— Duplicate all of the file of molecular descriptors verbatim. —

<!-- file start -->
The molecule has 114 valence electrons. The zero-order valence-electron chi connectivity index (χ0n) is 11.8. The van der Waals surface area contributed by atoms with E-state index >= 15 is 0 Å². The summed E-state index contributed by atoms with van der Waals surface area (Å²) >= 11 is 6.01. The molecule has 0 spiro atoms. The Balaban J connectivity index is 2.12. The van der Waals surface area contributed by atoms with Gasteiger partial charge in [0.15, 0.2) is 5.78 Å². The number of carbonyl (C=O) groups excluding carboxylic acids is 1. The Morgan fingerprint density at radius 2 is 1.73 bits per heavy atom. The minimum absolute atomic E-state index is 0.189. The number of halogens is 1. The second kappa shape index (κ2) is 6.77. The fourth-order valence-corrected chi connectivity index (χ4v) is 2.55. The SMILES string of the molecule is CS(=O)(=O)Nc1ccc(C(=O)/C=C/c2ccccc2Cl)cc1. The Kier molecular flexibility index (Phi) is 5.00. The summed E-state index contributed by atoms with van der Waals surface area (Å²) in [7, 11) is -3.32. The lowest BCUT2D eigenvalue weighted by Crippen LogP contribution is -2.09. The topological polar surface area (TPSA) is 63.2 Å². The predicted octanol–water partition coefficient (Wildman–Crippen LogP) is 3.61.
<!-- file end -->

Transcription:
The molecule has 114 valence electrons. The zero-order valence-electron chi connectivity index (χ0n) is 11.8. The van der Waals surface area contributed by atoms with E-state index >= 15 is 0 Å². The summed E-state index contributed by atoms with van der Waals surface area (Å²) >= 11 is 6.01. The molecule has 0 spiro atoms. The Balaban J connectivity index is 2.12. The van der Waals surface area contributed by atoms with Gasteiger partial charge in [0.15, 0.2) is 5.78 Å². The number of carbonyl (C=O) groups excluding carboxylic acids is 1. The Morgan fingerprint density at radius 2 is 1.73 bits per heavy atom. The minimum absolute atomic E-state index is 0.189. The number of halogens is 1. The second kappa shape index (κ2) is 6.77. The fourth-order valence-corrected chi connectivity index (χ4v) is 2.55. The SMILES string of the molecule is CS(=O)(=O)Nc1ccc(C(=O)/C=C/c2ccccc2Cl)cc1. The Kier molecular flexibility index (Phi) is 5.00. The summed E-state index contributed by atoms with van der Waals surface area (Å²) in [7, 11) is -3.32. The lowest BCUT2D eigenvalue weighted by Crippen LogP contribution is -2.09. The topological polar surface area (TPSA) is 63.2 Å². The predicted octanol–water partition coefficient (Wildman–Crippen LogP) is 3.61.